Posted on 03 Aug 2016
In a fast-paced and turbulent business environment like telecommunications, where entering new markets and acquiring new businesses are par for the course, it is essential for HR to understand the people implications of business decisions.
In the volatile and uncertain world of telecommunications, the people implications extend beyond connecting the HR functions of talent acquisition, performance, retention and other HR standbys. In the telco world, HR must also step in to integrate the organisational cultures and advise on areas outside the traditional realm of HR. It is exhausting and exhilarating all at once, according to Vaughan Paul, Vice President of Human Resources at Optus.
“In our space, we’ve moved into a whole range of new businesses and markets, and that means executives really rely on us. HR has to be prepared to understand the new businesses as well as build a mature HR function that has the right capabilities to spearhead the entry into a new market,” says Vaughan.
Optus makes a clear case for how a business-savvy HR function can be embedded at the executive table and play a critical role in the success of an organisation. At Optus, the people agenda sits at the core of the business strategy and as such, HR contributes significantly to the performance of the organisation. As Vaughan shares, maintaining HR’s strategic position requires more than just the tried-and-true HR approaches. The function must be prepared to reinvent itself and find areas for innovation.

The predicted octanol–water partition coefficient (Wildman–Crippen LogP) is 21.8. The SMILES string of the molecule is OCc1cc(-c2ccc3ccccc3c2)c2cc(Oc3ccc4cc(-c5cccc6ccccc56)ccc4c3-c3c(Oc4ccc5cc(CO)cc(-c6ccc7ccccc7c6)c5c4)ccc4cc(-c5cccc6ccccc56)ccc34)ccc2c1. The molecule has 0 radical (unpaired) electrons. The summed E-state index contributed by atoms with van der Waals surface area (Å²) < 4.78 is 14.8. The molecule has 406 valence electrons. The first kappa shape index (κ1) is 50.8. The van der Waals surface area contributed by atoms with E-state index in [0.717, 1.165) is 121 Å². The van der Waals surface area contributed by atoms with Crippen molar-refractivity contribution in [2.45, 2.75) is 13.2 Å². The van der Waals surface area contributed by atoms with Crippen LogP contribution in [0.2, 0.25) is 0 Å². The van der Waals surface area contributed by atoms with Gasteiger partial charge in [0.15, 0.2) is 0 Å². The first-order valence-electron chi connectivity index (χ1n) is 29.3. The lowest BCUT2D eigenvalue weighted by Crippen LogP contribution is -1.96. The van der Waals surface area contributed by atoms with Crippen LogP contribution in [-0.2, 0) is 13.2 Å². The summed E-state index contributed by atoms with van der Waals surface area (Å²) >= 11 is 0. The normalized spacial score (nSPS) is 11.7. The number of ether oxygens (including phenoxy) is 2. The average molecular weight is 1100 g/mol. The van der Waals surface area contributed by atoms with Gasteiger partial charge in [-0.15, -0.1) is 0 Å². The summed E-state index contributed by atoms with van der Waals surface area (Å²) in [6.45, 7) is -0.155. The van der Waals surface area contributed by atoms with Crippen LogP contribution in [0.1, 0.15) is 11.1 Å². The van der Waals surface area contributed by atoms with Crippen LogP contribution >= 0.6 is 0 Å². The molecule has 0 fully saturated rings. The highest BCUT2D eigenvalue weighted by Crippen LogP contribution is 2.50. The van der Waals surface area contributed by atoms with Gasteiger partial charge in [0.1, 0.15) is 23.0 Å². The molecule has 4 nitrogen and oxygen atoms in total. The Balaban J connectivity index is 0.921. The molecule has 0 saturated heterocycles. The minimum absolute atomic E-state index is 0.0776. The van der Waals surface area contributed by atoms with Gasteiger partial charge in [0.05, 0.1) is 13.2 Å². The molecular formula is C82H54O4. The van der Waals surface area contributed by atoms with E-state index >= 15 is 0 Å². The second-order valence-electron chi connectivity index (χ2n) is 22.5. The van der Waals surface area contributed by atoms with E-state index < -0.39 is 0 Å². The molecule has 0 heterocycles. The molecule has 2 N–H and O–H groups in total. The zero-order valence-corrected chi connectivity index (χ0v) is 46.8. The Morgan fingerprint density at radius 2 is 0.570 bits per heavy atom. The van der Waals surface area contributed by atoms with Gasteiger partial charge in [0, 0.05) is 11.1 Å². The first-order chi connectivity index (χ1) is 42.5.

“If you’re innovative in what you’re trying to do, provide new offerings to employees and find ways to stretch managers, then you’ve got relevance,” Vaughan explains. “After all, HR and finance are really the only two functions that have overarching organisational reach. If you can use that influence to let people know what’s going on in their businesses, especially where they might not have insight, then you’re quite valuable. But if you’re not striving to be an influencer, then you will take a back seat because you’ll just be told what to do.”
Vaughan finds himself in the enviable position of working with a CEO who wants his leaders to own specific business issues, rather than solely representing the agenda of their own functional areas. For Vaughan, this means that he collaborates with the CFO to lead innovation for Optus, finding new ways for the company to align its business processes with the future of the industry.
He shares a recent example of Optus’s approach to achieving success by investing in emerging business areas. In response to the growing threat of cyber-attacks on organisations worldwide, the telco purchased the U.S.-based cyber security firm TrustWave in 2015. Recognising the dearth in experts with the right skills to identify and manage cyber-attacks, including the ones the company might want to hire for their own cyber security business, Optus chose to grow its own expertise. Optus has partnered with Macquarie University to launch a multi-disciplinary Cyber Security Hub that takes a holistic approach to cybercrime by offering degree programs, executive and business short courses, and upskilling Optus staff with the latest cyber security skills and expertise.